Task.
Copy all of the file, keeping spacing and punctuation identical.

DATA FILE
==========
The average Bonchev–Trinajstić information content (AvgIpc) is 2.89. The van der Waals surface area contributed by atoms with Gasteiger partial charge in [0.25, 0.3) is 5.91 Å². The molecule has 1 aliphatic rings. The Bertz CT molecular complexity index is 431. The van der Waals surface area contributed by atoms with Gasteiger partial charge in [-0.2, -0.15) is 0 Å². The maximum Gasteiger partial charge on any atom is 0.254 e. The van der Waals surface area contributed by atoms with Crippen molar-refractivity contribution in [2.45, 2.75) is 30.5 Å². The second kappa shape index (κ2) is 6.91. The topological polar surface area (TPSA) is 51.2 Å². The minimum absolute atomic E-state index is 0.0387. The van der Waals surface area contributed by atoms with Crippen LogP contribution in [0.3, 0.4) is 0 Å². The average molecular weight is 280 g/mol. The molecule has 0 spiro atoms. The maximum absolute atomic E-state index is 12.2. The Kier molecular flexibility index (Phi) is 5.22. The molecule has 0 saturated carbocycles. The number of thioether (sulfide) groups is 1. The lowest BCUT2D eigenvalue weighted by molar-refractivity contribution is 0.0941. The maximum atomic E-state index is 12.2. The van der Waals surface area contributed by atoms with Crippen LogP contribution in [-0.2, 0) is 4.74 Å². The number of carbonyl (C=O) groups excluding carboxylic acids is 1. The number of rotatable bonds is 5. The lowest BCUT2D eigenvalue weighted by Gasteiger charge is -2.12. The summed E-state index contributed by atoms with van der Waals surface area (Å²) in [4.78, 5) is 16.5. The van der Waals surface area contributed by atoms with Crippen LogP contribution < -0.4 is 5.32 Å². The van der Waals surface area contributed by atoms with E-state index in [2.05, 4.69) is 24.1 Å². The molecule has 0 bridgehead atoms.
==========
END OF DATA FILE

The average Bonchev–Trinajstić information content (AvgIpc) is 2.89. The van der Waals surface area contributed by atoms with Gasteiger partial charge in [0.25, 0.3) is 5.91 Å². The molecule has 1 aliphatic rings. The Bertz CT molecular complexity index is 431. The van der Waals surface area contributed by atoms with Gasteiger partial charge in [-0.2, -0.15) is 0 Å². The maximum Gasteiger partial charge on any atom is 0.254 e. The van der Waals surface area contributed by atoms with Crippen molar-refractivity contribution in [2.45, 2.75) is 30.5 Å². The second kappa shape index (κ2) is 6.91. The topological polar surface area (TPSA) is 51.2 Å². The minimum absolute atomic E-state index is 0.0387. The van der Waals surface area contributed by atoms with Crippen LogP contribution in [0.3, 0.4) is 0 Å². The average molecular weight is 280 g/mol. The molecule has 0 spiro atoms. The maximum absolute atomic E-state index is 12.2. The Kier molecular flexibility index (Phi) is 5.22. The molecule has 0 saturated carbocycles. The number of thioether (sulfide) groups is 1. The lowest BCUT2D eigenvalue weighted by molar-refractivity contribution is 0.0941. The maximum atomic E-state index is 12.2. The van der Waals surface area contributed by atoms with Crippen LogP contribution in [-0.2, 0) is 4.74 Å². The number of carbonyl (C=O) groups excluding carboxylic acids is 1. The number of rotatable bonds is 5. The lowest BCUT2D eigenvalue weighted by Gasteiger charge is -2.12. The summed E-state index contributed by atoms with van der Waals surface area (Å²) in [4.78, 5) is 16.5. The van der Waals surface area contributed by atoms with Crippen LogP contribution < -0.4 is 5.32 Å². The van der Waals surface area contributed by atoms with E-state index in [2.05, 4.69) is 24.1 Å². The molecule has 0 bridgehead atoms.